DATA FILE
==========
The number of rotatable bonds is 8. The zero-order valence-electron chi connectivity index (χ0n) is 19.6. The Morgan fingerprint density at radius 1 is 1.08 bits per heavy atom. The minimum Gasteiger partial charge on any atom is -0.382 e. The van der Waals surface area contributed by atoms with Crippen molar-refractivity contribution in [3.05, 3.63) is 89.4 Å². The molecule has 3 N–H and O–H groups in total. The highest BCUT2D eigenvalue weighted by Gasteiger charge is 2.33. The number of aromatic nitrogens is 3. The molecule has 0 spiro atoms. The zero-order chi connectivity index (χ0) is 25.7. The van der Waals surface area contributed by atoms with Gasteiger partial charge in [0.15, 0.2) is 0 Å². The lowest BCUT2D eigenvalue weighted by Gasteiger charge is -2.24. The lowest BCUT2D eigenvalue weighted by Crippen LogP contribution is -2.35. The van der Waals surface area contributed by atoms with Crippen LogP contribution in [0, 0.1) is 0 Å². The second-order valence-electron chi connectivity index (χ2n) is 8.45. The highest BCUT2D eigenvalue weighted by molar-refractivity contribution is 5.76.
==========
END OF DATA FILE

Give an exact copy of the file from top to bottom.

The number of rotatable bonds is 8. The zero-order valence-electron chi connectivity index (χ0n) is 19.6. The Morgan fingerprint density at radius 1 is 1.08 bits per heavy atom. The minimum Gasteiger partial charge on any atom is -0.382 e. The van der Waals surface area contributed by atoms with Crippen molar-refractivity contribution in [3.05, 3.63) is 89.4 Å². The molecule has 3 N–H and O–H groups in total. The highest BCUT2D eigenvalue weighted by Gasteiger charge is 2.33. The number of aromatic nitrogens is 3. The molecule has 0 spiro atoms. The zero-order chi connectivity index (χ0) is 25.7. The van der Waals surface area contributed by atoms with Gasteiger partial charge in [0.15, 0.2) is 0 Å². The lowest BCUT2D eigenvalue weighted by Gasteiger charge is -2.24. The lowest BCUT2D eigenvalue weighted by Crippen LogP contribution is -2.35. The van der Waals surface area contributed by atoms with Crippen LogP contribution in [0, 0.1) is 0 Å². The second-order valence-electron chi connectivity index (χ2n) is 8.45. The highest BCUT2D eigenvalue weighted by molar-refractivity contribution is 5.76.